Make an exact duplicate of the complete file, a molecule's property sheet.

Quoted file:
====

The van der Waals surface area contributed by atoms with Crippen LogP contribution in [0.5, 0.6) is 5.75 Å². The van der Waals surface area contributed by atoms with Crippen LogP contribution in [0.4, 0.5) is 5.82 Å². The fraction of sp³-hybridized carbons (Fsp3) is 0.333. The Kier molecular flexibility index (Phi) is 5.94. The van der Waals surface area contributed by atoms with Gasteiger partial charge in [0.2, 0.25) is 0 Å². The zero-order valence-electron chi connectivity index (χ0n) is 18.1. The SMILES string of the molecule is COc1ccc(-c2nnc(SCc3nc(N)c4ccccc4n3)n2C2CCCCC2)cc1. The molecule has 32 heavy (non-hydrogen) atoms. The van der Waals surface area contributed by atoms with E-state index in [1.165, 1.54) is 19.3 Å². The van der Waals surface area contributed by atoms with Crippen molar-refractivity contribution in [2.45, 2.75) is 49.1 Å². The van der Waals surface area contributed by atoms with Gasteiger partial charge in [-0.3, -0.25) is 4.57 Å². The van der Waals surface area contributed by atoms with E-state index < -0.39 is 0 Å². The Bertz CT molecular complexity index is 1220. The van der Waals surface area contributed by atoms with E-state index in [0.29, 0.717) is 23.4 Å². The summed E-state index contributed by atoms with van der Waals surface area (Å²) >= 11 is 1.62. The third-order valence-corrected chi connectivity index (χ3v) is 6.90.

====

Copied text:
The van der Waals surface area contributed by atoms with Crippen LogP contribution in [0.5, 0.6) is 5.75 Å². The van der Waals surface area contributed by atoms with Crippen LogP contribution in [0.4, 0.5) is 5.82 Å². The fraction of sp³-hybridized carbons (Fsp3) is 0.333. The Kier molecular flexibility index (Phi) is 5.94. The van der Waals surface area contributed by atoms with Gasteiger partial charge in [0.2, 0.25) is 0 Å². The zero-order valence-electron chi connectivity index (χ0n) is 18.1. The SMILES string of the molecule is COc1ccc(-c2nnc(SCc3nc(N)c4ccccc4n3)n2C2CCCCC2)cc1. The molecule has 32 heavy (non-hydrogen) atoms. The van der Waals surface area contributed by atoms with E-state index in [1.165, 1.54) is 19.3 Å². The van der Waals surface area contributed by atoms with Crippen molar-refractivity contribution in [2.45, 2.75) is 49.1 Å². The van der Waals surface area contributed by atoms with Gasteiger partial charge in [-0.3, -0.25) is 4.57 Å². The van der Waals surface area contributed by atoms with E-state index < -0.39 is 0 Å². The Bertz CT molecular complexity index is 1220. The van der Waals surface area contributed by atoms with E-state index in [0.29, 0.717) is 23.4 Å². The summed E-state index contributed by atoms with van der Waals surface area (Å²) >= 11 is 1.62. The third-order valence-corrected chi connectivity index (χ3v) is 6.90.